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Competency in Clinical Research
Industry Insight

Competency in Clinical Research

Competency in Clinical Research
Industry Insight

Competency in Clinical Research

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The EU has recently announced new regulation which should provide a more streamlined approach to the conduct of clinical trials with greater public openness about each trial and the results they produce. However, many believe that there are more concerns that still need to be addressed, particularly those relating to the competency of staff involved in clinical trials.

We spoke to Martin Robinson, Executive VP and IAOCR Ambassador, to discuss the latest regulation update, what more needs to be done and, the role that IAOCR will play in improving the competency of clinical researchers.

JR: The EU has recently announced new regulation on clinical trials of medical products for human use. Why is this new regulation so important?

MR: The regulation, which is planned to come into force in May 2016, is an important step because it sets out the requirements for a single clinical trial approval portal and the content of clinical trial applications to be standardised. The regulation also sets out the conditions for increased public openness about trials and the results produced. This will be achieved through an EU portal which will allow the EU database on clinical trials to be publicly accessible, with the data presented in an easily searchable format. The regulation will be applied in full in all member states, with no need for separate national legislation, which will result in consistent and uniform application throughout the EU. Having a regulation enables the European Commission to conduct controls in Member States making sure that rules are properly supervised and enforced.

The EU Regulation has been brought in to remedy some of the difficulties caused by the current directive, one of which requires submission of separate applications for each of the countries involved in a trial. This has caused delays in the start of clinical trials and a disproportionate administrative burden, despite the use of the Voluntary Harmonisation Procedure which took a more centralised approach to Competent Authority approvals. The Regulation provides specific timelines for the different steps in the authorisation process and confirms the concept of tacit authorisation to ensure that timelines are adhered to.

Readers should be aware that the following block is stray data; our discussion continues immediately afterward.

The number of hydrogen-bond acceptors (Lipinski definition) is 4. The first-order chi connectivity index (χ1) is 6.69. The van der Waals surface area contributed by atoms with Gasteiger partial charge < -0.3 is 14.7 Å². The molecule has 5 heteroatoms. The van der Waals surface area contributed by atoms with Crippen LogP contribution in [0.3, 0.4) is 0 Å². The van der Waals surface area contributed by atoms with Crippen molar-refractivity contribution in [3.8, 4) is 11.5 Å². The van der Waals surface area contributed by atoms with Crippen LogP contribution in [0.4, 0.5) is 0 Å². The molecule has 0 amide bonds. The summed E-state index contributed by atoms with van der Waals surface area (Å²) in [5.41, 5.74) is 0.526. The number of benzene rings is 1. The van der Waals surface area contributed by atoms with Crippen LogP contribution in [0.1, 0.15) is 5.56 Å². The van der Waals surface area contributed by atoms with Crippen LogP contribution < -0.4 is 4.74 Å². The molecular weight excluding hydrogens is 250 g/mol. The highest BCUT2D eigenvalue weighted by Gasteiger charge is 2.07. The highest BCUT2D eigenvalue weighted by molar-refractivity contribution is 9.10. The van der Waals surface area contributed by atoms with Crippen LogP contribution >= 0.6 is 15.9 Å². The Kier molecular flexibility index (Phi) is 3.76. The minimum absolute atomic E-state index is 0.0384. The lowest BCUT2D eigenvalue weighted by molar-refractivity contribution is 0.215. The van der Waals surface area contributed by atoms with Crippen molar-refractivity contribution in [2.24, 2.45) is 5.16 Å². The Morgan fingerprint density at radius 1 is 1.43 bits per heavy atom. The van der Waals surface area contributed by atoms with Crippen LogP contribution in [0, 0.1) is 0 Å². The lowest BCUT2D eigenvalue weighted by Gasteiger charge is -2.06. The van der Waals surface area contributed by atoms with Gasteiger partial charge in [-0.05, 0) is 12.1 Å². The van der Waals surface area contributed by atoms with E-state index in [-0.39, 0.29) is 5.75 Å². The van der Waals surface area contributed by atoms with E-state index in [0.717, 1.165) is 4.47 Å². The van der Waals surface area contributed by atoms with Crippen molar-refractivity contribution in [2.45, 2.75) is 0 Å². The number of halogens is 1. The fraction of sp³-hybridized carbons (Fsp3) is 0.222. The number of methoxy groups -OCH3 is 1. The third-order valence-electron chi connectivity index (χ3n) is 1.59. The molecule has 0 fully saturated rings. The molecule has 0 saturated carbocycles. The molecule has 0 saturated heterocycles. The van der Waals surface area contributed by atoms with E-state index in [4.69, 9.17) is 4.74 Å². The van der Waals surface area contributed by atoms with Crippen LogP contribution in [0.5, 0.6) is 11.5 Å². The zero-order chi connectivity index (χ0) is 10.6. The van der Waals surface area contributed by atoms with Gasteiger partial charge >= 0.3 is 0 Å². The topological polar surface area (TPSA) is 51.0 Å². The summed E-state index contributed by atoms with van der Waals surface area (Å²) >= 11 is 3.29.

JR: Despite this update to the regulatory standards you have made it clear that you believe there is more work to be done. Can you tell us more about the issues that are yet to be addressed?

MR: I see this as a missed opportunity because clinical research is becoming ever more complex and demanding which in turn means the need for quality, competent and well-trained staff is more important than ever. The danger is that, unless a competence-based approach is used, potentially incompetent people can still be hired, employed or promoted with the resulting risk to the safety and wellbeing of patients and the integrity of clinical trial data. Nowhere in the regulation is there a mention of competence in terms of the ability of individuals to conduct clinical trials which I feel is a missed opportunity. Having internationally recognised and possibly accredited professionals whose competence has been independently assessed would give both the industry and the general public further reassurance that those in clinical research are competent to fulfil their roles. Unfortunately, neither education, training nor experience can guarantee competence. Clinical research staff need to have the skills and abilities that reflect the contemporary setting in which they work to ensure that out of date and substandard practice is eliminated.

JR: In your opinion, what are the additional steps that need to be taken to ensure a safe clinical trials system is in place across Europe?

MR:As previously mentioned, the new EU Clinical Trial Regulation may need further detail and clarification in some areas in order to be able to implement the new requirements. However there may well be some guidance documents already in preparation by the European Commission. Perhaps the solution to the problem of a lack of competence standards in the sector is to have a guidance document which sets out the requirements for training and experience centred on a competence–based approach.

JR: Do you see the services that IAOCR provide as key to improving the competency of clinical researchers on an EU wide scale?

MR: Yes, IAOCR is committed to ensuring clinical researchers are not only qualified by education, training and experience but are competent and believes accreditation helps to ensure that Good Clinical Practice (GCP) is adhered to and that patients’ rights and wellbeing are upheld. IAOCR is the only organisation in the world to provide international recognised accreditations for clinical research professionals and so improving the competence of clinical researchers on an EU wide scale is at the forefront of what we do. 

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Dr Martin Robinson was speaking to Jack Rudd, Editor for Technology Networks.